The Achaemenids should be noted for their most important contribution to the world: the first declaration of human rights. This declaration was called the Cyrus Charter of Human Rights. Cyrus the Great, son of the founder of the dynasty, fought the Babylonians, eventually taking over and giving the Jews the freedom to practice their religion.

The religion of the Achaemenids was Zoroastrianism, whose adherents at the time were noted for their dedication to clear lines of right and wrong, and for their apparent honesty.

Cyrus' political behaviour was also attributed to his being shrewd - appearing as the "saviour" of a nation virtually guaranteed of their allegiance and well-disposed behaviour. It was the general policy of the Achaemenids to continue the Assyrian and Babylonian policy of transferring large populations between areas, in effect mixing disparate groups together and diluting any nationalism they may otherwise have had - intended as a calming measure, and resulting in the Achaemenid era (ca. 650-330 BC) being known as a relatively peaceful period in Middle Eastern history.


Achaemenid gold earring with inlays of turquoise, carnelian and lapis lazuli; Iran ; 5th-4th BC
Achaemenid gold earring with inlays of turquoise, carnelian and lapis lazuli; Iran ; 5th-4th BC

Achaemenid art, like Achaemenid religion, was a blend of many elements. Just as the Achaemenids were tolerant in matters of local government and custom, as long as Persians controlled the general policy and administration of the empire, so also were they tolerant in art so long as the finished and total effect was Persian. At Pasargadae, the capital of Cyrus the Great and Cambyses in Fars, the Persian homeland, and at Persepolis, the neighbouring city founded by Darius the Great and used by all of his successors, one can trace to a foreign origin almost all of the several details in the construction and embellishment of the architecture and the sculptured reliefs; but the conception, planning, and overall finished product are distinctly Persian and could not have been created by any of the foreign groups who supplied the king of kings with artistic talent.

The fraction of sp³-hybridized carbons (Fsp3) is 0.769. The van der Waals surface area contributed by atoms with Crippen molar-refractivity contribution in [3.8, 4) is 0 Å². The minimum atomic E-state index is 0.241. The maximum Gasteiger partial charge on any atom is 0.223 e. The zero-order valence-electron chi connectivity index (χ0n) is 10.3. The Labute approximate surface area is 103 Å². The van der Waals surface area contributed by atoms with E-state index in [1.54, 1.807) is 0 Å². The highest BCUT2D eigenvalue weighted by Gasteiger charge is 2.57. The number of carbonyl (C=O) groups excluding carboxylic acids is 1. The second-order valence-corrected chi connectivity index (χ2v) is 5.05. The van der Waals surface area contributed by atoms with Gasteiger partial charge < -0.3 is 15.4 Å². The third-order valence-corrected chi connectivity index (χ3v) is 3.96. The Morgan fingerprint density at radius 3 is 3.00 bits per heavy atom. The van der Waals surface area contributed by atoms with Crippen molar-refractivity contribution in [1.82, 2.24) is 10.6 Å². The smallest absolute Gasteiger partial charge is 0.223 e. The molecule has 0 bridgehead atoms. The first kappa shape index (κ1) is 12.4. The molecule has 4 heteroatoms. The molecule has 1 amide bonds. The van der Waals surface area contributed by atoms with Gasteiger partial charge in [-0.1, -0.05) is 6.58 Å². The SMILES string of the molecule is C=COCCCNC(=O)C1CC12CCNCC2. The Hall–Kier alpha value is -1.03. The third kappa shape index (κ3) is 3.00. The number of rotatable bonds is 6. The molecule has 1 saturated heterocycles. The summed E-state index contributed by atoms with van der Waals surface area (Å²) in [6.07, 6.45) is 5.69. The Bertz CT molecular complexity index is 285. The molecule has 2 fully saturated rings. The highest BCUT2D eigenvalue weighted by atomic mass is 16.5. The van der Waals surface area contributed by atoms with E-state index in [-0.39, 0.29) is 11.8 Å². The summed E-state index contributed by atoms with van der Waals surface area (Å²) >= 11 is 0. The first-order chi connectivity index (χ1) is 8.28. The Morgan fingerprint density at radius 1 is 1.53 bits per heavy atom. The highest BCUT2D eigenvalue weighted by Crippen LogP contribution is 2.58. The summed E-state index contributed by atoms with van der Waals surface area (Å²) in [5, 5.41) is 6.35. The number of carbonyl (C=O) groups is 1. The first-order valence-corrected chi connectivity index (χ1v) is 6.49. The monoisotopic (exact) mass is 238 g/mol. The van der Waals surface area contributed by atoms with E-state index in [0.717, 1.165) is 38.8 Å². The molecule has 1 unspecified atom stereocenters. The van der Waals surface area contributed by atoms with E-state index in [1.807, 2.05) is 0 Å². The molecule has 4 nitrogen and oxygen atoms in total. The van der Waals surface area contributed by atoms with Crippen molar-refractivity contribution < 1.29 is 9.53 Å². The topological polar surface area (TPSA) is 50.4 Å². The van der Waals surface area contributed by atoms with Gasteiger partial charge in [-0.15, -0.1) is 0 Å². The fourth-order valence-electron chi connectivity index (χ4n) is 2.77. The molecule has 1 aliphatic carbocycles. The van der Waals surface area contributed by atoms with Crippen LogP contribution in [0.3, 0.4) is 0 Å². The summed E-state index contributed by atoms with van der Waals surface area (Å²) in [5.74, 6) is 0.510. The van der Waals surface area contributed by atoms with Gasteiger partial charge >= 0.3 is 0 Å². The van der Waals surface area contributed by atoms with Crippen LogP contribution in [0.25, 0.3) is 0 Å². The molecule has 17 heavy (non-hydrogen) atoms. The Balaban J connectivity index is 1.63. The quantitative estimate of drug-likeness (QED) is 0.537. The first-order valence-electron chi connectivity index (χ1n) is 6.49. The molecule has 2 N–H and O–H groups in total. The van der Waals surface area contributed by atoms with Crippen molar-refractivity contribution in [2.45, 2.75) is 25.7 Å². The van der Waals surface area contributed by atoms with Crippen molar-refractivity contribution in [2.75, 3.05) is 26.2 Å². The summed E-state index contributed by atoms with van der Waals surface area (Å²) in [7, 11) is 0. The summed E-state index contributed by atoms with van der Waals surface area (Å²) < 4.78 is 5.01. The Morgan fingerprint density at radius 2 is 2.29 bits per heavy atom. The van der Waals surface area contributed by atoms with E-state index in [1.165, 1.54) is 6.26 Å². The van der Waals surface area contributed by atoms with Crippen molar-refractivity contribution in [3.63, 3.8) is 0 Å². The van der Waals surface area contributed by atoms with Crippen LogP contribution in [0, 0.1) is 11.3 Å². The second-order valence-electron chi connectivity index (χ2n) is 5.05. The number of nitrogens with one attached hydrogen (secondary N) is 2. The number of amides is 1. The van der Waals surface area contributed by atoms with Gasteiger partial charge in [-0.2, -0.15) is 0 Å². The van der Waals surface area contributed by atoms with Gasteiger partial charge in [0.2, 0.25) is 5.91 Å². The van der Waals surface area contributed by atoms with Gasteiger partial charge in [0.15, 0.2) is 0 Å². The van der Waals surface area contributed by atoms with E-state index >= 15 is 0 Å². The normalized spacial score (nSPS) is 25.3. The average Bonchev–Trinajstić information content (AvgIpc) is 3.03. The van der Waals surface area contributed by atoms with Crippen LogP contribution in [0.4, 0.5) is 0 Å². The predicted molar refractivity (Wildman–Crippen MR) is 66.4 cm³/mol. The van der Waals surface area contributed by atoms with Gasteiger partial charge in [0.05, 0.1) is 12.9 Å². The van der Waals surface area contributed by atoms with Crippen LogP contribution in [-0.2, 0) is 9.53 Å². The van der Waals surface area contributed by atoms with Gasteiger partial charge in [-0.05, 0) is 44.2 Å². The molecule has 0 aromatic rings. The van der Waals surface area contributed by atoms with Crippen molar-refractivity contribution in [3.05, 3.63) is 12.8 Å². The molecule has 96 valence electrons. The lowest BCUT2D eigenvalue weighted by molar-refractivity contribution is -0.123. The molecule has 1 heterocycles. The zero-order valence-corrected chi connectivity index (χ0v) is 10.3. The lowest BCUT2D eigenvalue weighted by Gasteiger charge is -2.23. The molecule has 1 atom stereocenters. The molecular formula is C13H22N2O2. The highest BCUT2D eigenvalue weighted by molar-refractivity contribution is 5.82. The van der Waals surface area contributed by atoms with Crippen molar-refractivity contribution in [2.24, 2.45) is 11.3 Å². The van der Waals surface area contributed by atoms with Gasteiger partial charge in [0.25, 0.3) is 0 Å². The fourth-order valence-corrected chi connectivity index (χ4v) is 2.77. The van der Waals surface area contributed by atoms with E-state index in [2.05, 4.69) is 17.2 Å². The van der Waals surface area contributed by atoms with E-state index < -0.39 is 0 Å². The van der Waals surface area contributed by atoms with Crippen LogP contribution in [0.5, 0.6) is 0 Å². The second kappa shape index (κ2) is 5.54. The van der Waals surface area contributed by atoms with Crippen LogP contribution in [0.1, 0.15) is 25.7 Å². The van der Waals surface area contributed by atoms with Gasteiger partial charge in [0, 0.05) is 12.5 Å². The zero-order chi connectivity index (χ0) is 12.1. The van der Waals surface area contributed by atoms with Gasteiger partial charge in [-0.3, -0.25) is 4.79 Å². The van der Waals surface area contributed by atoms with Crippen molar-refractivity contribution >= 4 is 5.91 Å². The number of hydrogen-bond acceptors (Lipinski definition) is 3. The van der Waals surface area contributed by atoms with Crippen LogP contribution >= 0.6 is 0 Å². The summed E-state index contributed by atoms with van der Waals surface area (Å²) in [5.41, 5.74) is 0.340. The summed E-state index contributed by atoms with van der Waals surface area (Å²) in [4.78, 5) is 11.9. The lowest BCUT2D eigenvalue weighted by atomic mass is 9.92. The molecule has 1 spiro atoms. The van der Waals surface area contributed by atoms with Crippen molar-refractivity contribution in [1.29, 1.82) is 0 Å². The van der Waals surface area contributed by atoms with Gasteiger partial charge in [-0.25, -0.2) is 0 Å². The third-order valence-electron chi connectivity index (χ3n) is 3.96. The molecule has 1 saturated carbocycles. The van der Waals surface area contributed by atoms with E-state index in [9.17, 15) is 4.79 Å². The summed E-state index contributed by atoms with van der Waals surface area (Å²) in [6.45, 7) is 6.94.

Cyrus may have been the leader of Persian tribes not yet so sophisticated nor so civilized as the Babylonians or Egyptians, but when he chose to build Pasargadae, he had a long artistic tradition behind him that was probably already distinctly Iranian and that was in many ways the equal of any. Two examples suffice: the tradition of the columned hall in architecture and fine gold work. The former can now be seen as belonging to an architectural tradition on the Iranian Plateau that extended back through the Median period to at least the beginning of the 1st millennium BC. The rich Achaemenid gold work, which inscriptions suggest may have been a specialty of the Medes, was in the tradition of the delicate metalwork found in Iron Age II times at Hasanlu and still earlier at Marlik.

This Achaemenid artistic style is evident in the iconography of Persepolis, which celebrates the king and the office of the monarch. In its carefully proportioned and well-organized ground plan, rich architectural ornament, and magnificent decorative reliefs, Persepolis, primarily the creation of Darius and Xerxes, is one of the great artistic legacies of the ancient world.

In its art and architecture, Persepolis reflected Darius' perception of himself as the leader of a conglomerate people to whom he had given a new and single identity. The Achaemenid art and architecture found there is at once distinctive and highly eclectic. The Achaemenids took the art forms and the cultural and religious traditions of many of the ancient Middle Eastern peoples and combined them into a single form.

In describing, with justifiable pride, the construction of his palace at Susa, Darius says,

The cedar timber (a mountain by name Lebanon) from there it was brought the yaka timber was brought from Gandara and from Carmania. The gold was brought from Sardis and from Bactria . . . the precious stone lapis-lazuli and carnelian . . . was brought from Sogdiana. The turquoise from Chorasmia The silver and ebony from Egypt the ornamentation from Ionia the ivory from Ethiopia and from Sind and from Arachosia The stone-cutters who wrought the stone, those were Ionians and Sardians. The goldsmiths were Medes and Egyptians. The men who wrought the wood, those were Sardians and Egyptians. The men who wrought the baked brick, those were Babylonians. The men who adorned the wall, those were Medes and Egyptians.

This was an imperial art on a scale the world had not seen before. Materials and artists were drawn from all the lands ruled by the Great King, and thus tastes, styles, and motifs became mixed together in an eclectic art and architecture that in itself mirrored the empire and the Persians' understanding of how that empire ought to function. Yet the whole was entirely Persian.

So also with the small arts where the Persians excelled: fine metal tableware, jewelry, seal cutting, weaponry and its decoration, and pottery. It has been suggested that the Persians called upon the subject peoples for artists because they were themselves crude barbarians with little taste, and needed quickly to create an imperial art to match their sudden rise to political power. Yet excavations at sites from the protohistoric period show this not to have been the case.

Achaemenid rulers

Dynasties of Pharaohs
in Ancient Egypt
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1st 2nd
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Late Period
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Ptolemaic Roman Empire

†The epigraphic evidence for these rulers is highly suspect, and often considered to have been invented by Darius I.